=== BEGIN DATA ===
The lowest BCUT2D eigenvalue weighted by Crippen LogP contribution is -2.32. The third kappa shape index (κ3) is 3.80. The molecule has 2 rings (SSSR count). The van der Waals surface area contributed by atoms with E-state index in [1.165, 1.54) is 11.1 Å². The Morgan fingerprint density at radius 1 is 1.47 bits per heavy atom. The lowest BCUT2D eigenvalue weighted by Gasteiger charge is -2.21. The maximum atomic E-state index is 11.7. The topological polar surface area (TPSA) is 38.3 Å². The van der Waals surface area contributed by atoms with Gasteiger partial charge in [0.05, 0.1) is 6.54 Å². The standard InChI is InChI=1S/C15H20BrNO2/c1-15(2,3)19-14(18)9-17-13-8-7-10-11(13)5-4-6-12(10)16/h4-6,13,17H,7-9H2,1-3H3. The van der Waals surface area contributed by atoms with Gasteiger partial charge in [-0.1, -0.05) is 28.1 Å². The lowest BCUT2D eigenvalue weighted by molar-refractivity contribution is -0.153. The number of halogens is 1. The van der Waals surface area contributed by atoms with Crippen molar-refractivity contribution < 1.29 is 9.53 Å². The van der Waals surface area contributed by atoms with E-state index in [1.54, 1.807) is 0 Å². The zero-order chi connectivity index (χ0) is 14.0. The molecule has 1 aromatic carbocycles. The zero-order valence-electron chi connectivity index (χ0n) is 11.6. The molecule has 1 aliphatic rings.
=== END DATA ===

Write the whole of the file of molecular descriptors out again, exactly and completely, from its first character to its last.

The lowest BCUT2D eigenvalue weighted by Crippen LogP contribution is -2.32. The third kappa shape index (κ3) is 3.80. The molecule has 2 rings (SSSR count). The van der Waals surface area contributed by atoms with E-state index in [1.165, 1.54) is 11.1 Å². The Morgan fingerprint density at radius 1 is 1.47 bits per heavy atom. The lowest BCUT2D eigenvalue weighted by Gasteiger charge is -2.21. The maximum atomic E-state index is 11.7. The topological polar surface area (TPSA) is 38.3 Å². The van der Waals surface area contributed by atoms with Gasteiger partial charge in [0.05, 0.1) is 6.54 Å². The standard InChI is InChI=1S/C15H20BrNO2/c1-15(2,3)19-14(18)9-17-13-8-7-10-11(13)5-4-6-12(10)16/h4-6,13,17H,7-9H2,1-3H3. The van der Waals surface area contributed by atoms with Gasteiger partial charge in [-0.1, -0.05) is 28.1 Å². The lowest BCUT2D eigenvalue weighted by molar-refractivity contribution is -0.153. The number of halogens is 1. The van der Waals surface area contributed by atoms with Crippen molar-refractivity contribution < 1.29 is 9.53 Å². The van der Waals surface area contributed by atoms with E-state index in [1.54, 1.807) is 0 Å². The zero-order chi connectivity index (χ0) is 14.0. The molecule has 1 aromatic carbocycles. The zero-order valence-electron chi connectivity index (χ0n) is 11.6. The molecule has 1 aliphatic rings.